Friday, September 23, 2011
Appeals Court validates torture of American citizens on American soilI keep saying the torture issue isn't going away. One big reason is because the torture policy initiated by the Cheney-Bush Administration and left unprosecuted by the Obama Administration is corrupting the American system and will continue to do so until the trend is reversed by our political and legal institutions realizing how deeply criminal it is.
Glenn Greenwald explains the implications of a brutal 11th Circuit Federal Appeals Court decision that validated the torture of American citizen Jose Padilla, who was held in federal custody for three years in the United States and severely tortured (Jose Padilla and how American justice functions Salon 09/20/2011).
As Glenn reminds us, Padilla was dramatically accused of being involved in a "dirty bomb" plot, i.e., one involving radioactive material. So fare as anything in the public record shows, however, there was never anything more substantial than John Ashcroft lying imagination. Padilla was convicted of "supporting Islamic terrorism overseas" and sentenced to 17 years in a super-max prison. He was never charged with anything connected to a "dirty bomb" and nothing in the government's case on the actual charges linked him to that scary-sounding plot. Our crippled media, however, still commonly refer to him as the "dirty bomber."
Glenn summarizes the grim story of Pedilla's torture:
The story of Jose Padilla, continuing through the events of yesterday, expresses so much of the true nature of the War on Terror and especially America's justice system. In 2002, the American citizen was arrested at Chicago's O'Hare Airport, publicly labeled by John Ashcroft as The Dirty Bomber, and then imprisoned for the next three years on U.S. soil as an "enemy combatant" without charges of any kind, and denied all contact with the outside world, including even a lawyer. During his lawless incarceration, he was kept not just in extreme solitary confinement but extreme sensory deprivation as well, and was abused and tortured to the point of severe and probably permanent mental incapacity (Bush lawyers told a court that they were unable to produce videos of Padilla's interrogations because those videos were mysteriously and tragically "lost").Eric Holder's Justice Department demanded more punishment for the convicted man:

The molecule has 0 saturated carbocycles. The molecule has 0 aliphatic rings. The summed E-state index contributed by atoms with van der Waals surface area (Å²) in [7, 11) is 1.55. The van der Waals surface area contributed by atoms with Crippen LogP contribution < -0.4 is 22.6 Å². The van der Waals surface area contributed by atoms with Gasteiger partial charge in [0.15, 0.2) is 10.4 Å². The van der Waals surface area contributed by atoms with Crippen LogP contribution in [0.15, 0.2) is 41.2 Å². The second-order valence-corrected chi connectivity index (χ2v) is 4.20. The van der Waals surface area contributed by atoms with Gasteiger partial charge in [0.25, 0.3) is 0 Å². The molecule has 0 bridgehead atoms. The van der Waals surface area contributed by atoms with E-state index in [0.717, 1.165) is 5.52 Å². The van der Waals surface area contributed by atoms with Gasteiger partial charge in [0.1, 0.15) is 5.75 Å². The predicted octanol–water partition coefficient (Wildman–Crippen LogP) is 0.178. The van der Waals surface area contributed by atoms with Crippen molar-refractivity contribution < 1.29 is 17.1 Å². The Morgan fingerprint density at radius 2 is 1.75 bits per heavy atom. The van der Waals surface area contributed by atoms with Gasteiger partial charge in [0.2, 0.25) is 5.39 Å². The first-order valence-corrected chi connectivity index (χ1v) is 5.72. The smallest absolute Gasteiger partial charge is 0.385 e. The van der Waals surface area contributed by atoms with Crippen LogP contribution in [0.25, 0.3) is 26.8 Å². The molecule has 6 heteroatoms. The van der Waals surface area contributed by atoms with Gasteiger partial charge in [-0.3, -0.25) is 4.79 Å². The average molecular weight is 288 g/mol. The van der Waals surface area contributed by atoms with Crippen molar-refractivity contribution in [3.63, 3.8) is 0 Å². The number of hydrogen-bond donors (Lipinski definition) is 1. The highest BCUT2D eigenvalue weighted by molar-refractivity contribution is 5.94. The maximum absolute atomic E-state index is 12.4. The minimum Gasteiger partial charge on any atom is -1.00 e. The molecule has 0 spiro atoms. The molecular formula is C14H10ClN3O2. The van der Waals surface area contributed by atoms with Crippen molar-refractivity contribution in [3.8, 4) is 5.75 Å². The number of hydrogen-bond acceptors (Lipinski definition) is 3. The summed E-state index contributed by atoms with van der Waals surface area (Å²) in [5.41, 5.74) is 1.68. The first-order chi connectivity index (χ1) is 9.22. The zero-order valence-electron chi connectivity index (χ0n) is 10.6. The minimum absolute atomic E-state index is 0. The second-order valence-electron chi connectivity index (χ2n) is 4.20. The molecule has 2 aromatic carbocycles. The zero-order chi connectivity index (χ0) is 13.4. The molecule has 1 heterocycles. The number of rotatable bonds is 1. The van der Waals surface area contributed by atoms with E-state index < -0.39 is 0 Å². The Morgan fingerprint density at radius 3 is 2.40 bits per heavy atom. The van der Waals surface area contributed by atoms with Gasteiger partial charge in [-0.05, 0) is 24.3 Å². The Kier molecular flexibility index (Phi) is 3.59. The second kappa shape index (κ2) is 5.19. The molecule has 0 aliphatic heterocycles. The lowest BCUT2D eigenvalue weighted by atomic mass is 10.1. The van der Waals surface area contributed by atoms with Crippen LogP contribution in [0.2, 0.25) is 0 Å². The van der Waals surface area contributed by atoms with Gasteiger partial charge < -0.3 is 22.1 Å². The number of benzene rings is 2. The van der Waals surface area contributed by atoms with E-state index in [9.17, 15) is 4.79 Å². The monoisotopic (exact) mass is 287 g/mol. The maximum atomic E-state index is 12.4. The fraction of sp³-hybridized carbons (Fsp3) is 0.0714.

Not content with what was done to Padilla, the Bush DOJ -- and then the Obama DOJ -- contested the sentence on appeal, insisting that it was too lenient; Padilla also appealed, arguing that the trial court made numerous errors in excluding his evidence while allowing the Government's. Yesterday, a federal appeals panel of the 11th Circuit issued a ruling, by a 2-1 vote, rejecting each and every one of Padilla's arguments. It then took the very unusual step of vacating the 17-year-sentence imposed by the trial court as too lenient and, in effect, ordered the trial judge to impose a substantially harsher prison term ...And in our Republican-dominated federal judiciary, the partisan affiliation of the Appeals Court judges is telling:
It should be said that part of what happened here is just the typical politicization of the judiciary, as the two-judge majority was comprised of a hard-core right-wing Reagan/Bush 41 appointee from Alabama (Joel Dubina), while the other was one of Bush 43's most controversial appointees, the former Alabama Attorney General who was filibustered by the Democrats and allowed onto the bench only by virtue of the "Gang of 14" compromise (William Pryor). Meanwhile, the dissenting judge was born in Mexico to Syrian parents and, after moving to Miami at the age of 6, became the first female judge (as well as the first Hispanic and Arab American judge) on the Florida Supreme Court (rising to Chief Justice), and was a Clinton appointee to the federal appeals court (Rosemary Barkett); Barkett, incidentally, dissented from an 11th Circuit ruling denying a habeas petition to Troy Davis, the African-American death row inmate scheduled to be executed by the State of Georgia this week despite mountains of evidence showing his innocence. So this episode highlights one of the few genuine differences that remain between the two parties that can truly impact people's lives: their judicial appointments.The torture issue isn't going away.
Tags: accountability for torture,, glenn greenwald, jose padilla, accountability for torture
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Defend the bad against the worse."
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